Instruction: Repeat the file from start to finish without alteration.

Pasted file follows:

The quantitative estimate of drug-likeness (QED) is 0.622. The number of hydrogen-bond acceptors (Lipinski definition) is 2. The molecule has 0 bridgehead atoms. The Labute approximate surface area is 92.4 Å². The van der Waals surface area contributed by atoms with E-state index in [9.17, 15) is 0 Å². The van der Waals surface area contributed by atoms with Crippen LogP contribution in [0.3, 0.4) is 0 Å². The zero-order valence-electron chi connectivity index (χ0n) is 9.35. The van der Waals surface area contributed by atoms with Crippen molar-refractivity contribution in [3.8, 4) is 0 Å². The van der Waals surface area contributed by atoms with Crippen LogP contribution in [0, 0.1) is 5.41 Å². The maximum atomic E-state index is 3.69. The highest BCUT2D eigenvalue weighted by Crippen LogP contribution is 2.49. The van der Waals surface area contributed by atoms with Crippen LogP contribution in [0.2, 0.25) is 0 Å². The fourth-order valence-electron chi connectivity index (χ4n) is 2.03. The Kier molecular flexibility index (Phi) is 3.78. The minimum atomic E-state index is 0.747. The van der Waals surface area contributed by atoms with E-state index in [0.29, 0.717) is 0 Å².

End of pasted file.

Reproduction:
The quantitative estimate of drug-likeness (QED) is 0.622. The number of hydrogen-bond acceptors (Lipinski definition) is 2. The molecule has 0 bridgehead atoms. The Labute approximate surface area is 92.4 Å². The van der Waals surface area contributed by atoms with E-state index in [9.17, 15) is 0 Å². The van der Waals surface area contributed by atoms with Crippen LogP contribution in [0.3, 0.4) is 0 Å². The zero-order valence-electron chi connectivity index (χ0n) is 9.35. The van der Waals surface area contributed by atoms with Crippen molar-refractivity contribution in [3.8, 4) is 0 Å². The van der Waals surface area contributed by atoms with Crippen LogP contribution in [0, 0.1) is 5.41 Å². The maximum atomic E-state index is 3.69. The highest BCUT2D eigenvalue weighted by Crippen LogP contribution is 2.49. The van der Waals surface area contributed by atoms with Crippen LogP contribution in [0.2, 0.25) is 0 Å². The fourth-order valence-electron chi connectivity index (χ4n) is 2.03. The Kier molecular flexibility index (Phi) is 3.78. The minimum atomic E-state index is 0.747. The van der Waals surface area contributed by atoms with E-state index in [0.29, 0.717) is 0 Å².